"Dancing about architecture" is a pop culture expression meaning something that is pointless or impossible, but Berlin-based choreographer Sasha Waltz (right above) does the impossible with her work, Korper.
It is presented at the Singapore International Festival of Arts on May 31 and June 1 at the Esplanade Theatre. The title means "body" in German.
First staged in 2000, Korper was inspired by the architecture and symbolism of the Jewish Museum in Berlin. It is a sometimes tender, sometimes horrifying exploration of the architecture of the human body. It considers the body's components individually through feats of athleticism and also uses the dozen dancers' bodies as building blocks on stage.
Korper developed from a project back in 1999, when Waltz created a work responding to the Jewish Museum, a space which records the contributions of German Jews and their erasure from history under Hitler's pogrom in World War II. Key features of the museum include a Holocaust Tower, in memory of those killed, as well as a Garden Of Exile And Emigration, remembering those who were forced to leave Berlin.
Waltz, 56, says: "Because the architecture was working with the history between Germany and Jews, there are issues that are translated in an architectural language."
Similarly, she translated these issues into dance vocabulary and expanded on the initial project to create Korper. "The horrors we took in and imprinted in our collective memory are a big part of Korper, but there are other issues like analysing the body - what are we as human beings? I reflect on that."
Korper was co-created with sound artist Hans Peter Kuhn, who was tasked by Waltz to compose "a soundscape that can reflect the landscape of the body". The 13 original dancers who premiered the work were also key collaborators, with Waltz basing her choreography on improvisations in the studio.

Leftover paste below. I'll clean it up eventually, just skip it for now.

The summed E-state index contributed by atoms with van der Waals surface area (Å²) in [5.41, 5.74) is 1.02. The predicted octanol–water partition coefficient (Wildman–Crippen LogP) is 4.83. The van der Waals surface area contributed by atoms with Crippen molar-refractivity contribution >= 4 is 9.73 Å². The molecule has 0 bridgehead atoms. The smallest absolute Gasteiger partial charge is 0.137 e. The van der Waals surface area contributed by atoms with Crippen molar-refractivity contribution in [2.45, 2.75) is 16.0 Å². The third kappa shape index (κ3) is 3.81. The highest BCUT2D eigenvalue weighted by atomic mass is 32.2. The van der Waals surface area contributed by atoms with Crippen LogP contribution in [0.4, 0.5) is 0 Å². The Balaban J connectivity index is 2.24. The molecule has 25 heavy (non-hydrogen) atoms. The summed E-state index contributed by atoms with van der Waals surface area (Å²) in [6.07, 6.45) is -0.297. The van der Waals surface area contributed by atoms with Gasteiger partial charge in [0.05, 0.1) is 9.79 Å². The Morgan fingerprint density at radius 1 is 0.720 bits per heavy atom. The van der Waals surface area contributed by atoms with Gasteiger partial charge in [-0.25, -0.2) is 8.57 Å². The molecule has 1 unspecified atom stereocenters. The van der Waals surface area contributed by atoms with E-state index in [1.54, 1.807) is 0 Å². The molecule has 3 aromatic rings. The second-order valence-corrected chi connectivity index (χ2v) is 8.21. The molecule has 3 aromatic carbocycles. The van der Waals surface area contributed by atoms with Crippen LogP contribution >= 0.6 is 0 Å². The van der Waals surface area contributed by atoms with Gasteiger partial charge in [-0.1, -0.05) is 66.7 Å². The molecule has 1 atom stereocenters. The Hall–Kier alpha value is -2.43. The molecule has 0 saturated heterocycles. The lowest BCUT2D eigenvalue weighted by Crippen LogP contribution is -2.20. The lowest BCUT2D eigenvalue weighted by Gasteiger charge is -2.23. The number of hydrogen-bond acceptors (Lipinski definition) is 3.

Since its premiere, Korper has toured more than 29 countries and more than 47 cities. Waltz perfected the choreography over the first 20 shows and has not changed the work since. "It was fully written," as she puts it.
Sometimes, she makes small adaptations to the theatre or location. In Singapore, she will not be allowed to show smoking on stage. She is fine with that. "We should not set a bad example, I suppose," she says.
The only time she refuses to tour the work is if restrictions are placed on nudity, a key element of the performance. "For me, this piece is really about looking at the body like a doctor. You don't go to the doctor and keep your clothes on," she says.
Of the 12 dancers presenting the work in Singapore, all but four are the original performers who premiered Korper, and also worked with Waltz on the museum piece in 1999.
"When we started, they were in their early 20s and it's a long time - 20 years of performing this work. It has always been performed and alive and carried in their bodies. It touches me to see that there are really people on stage, not just perfect machines.
"They identify very deeply with the piece. It adds another layer because you see bodies that have been ageing, women who have had children. Their understanding of the body has changed."
She adds that the physical demands of Korper do put a time limit on the performers' ability to keep doing the work. "There will probably be a time when we will need to discuss it and stop performing it. It will be hard, but we have passed the piece on to other ballet groups."